Ng Ling Fong, managing editor of Malaysiakini concurred that the lack of transparency and access to relevant authorities like the Health Ministry and the Prime Minister’s Office during the previous Perikatan Nasional administration led by former prime minister Muhyiddin Yassin, only allowed selected media organisations particularly official government media to access to ministers and ministries.

“When there are less press conferences, we will have less opportunity to meet, to get information, to clarify certain issues especially on Covid-19 related information with the person in charge from the ministries.

“Although some may argue that we can still contact them through phone calls or emails, it's up to them whether they want to reply or not, they will pick and choose the information that they want to reveal to the media.

“Unless you ask during the press conference, the journalists can still continue to pressure them to answer should they try to avoid it. We noticed that the frequency of press conferences held by the Health Ministry started to move from daily to weekly, it has become less and less (frequent),” Ng said.

At the beginning, Ng mentioned that government press conferences related to Covid-19 were open to all and the press were allowed to ask questions freely. Soon after that, the press had to submit the questions earlier to the person-in-charge in the Health Ministry to choose the questions to be asked during the press conference.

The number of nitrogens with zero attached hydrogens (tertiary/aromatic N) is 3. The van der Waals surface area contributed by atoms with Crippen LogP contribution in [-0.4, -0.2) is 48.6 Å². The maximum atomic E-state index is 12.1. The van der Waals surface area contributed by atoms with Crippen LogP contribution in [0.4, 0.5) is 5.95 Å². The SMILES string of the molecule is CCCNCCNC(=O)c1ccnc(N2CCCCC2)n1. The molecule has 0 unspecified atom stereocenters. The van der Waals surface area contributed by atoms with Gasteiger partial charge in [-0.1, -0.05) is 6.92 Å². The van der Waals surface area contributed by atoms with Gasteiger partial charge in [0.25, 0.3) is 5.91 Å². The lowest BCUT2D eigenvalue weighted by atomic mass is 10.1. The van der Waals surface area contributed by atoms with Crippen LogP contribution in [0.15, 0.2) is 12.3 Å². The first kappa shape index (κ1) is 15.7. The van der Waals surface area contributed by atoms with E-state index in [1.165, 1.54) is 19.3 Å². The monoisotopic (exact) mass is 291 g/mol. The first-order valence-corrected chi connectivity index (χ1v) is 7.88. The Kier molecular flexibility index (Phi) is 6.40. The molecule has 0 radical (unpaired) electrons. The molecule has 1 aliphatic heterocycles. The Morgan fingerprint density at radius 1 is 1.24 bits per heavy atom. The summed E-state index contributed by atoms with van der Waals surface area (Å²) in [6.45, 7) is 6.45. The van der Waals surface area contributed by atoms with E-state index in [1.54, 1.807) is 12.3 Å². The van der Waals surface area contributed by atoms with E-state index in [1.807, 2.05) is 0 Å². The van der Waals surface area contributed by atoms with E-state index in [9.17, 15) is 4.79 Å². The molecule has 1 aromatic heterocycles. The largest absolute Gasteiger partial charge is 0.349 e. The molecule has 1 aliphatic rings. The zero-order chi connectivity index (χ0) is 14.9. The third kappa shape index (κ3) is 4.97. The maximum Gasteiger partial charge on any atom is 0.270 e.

Malaysiakini has also published a series of explainer stories called “KiniGuide” in the attempt to provide a more in depth reporting and descriptive in the explainer articles focusing on the Covid-19 pandemic and the vaccines. The articles were also translated across all major languages in Malay, English, Mandarin and Tamil.

MalayMail’s Leslie Lau echoed the sentiments from Malaysiakini that the restrictions of movements during lockdowns made it more difficult for newsrooms and disrupted the process of news gathering in the midst of the pandemic. He said that the situation has caused newsrooms to be more reliant and becoming more vulnerable to manipulation by fake news to show certain things that are happening.

“Sometimes when you let your guard down, you end up publishing news that is not quite accurate. This was the case even before Covid-19, but I think it has accelerated especially because of how news media companies are under tremendous financial strain.

“To give you an example, I saw on social media, people taking photos of homeless people in KL, and in normal situations, you would send reporters down there to find out whether it is true or not. Which I did, but it is difficult to find as well. You could see some places where there were homeless people but it's difficult to get access to information,” Lau added.

He also explained that it was difficult to get access to people for an interview and the concern was to protect journalists from getting Covid-19 and in reality, newsrooms have fewer reporters and work longer hours. Lau understands that such a scenario makes it even more difficult to realise what is happening on the ground.

“It's really difficult because the editors do not have enough time to monitor (news) and we do not have enough resources to see what is happening out there.

“I think it is a tremendous strain but it presents a conundrum that traditional journalism means you need the time and space to work, and find the real stories. Right now with the competition out there and the challenge of verifying these stories, it's really tough.”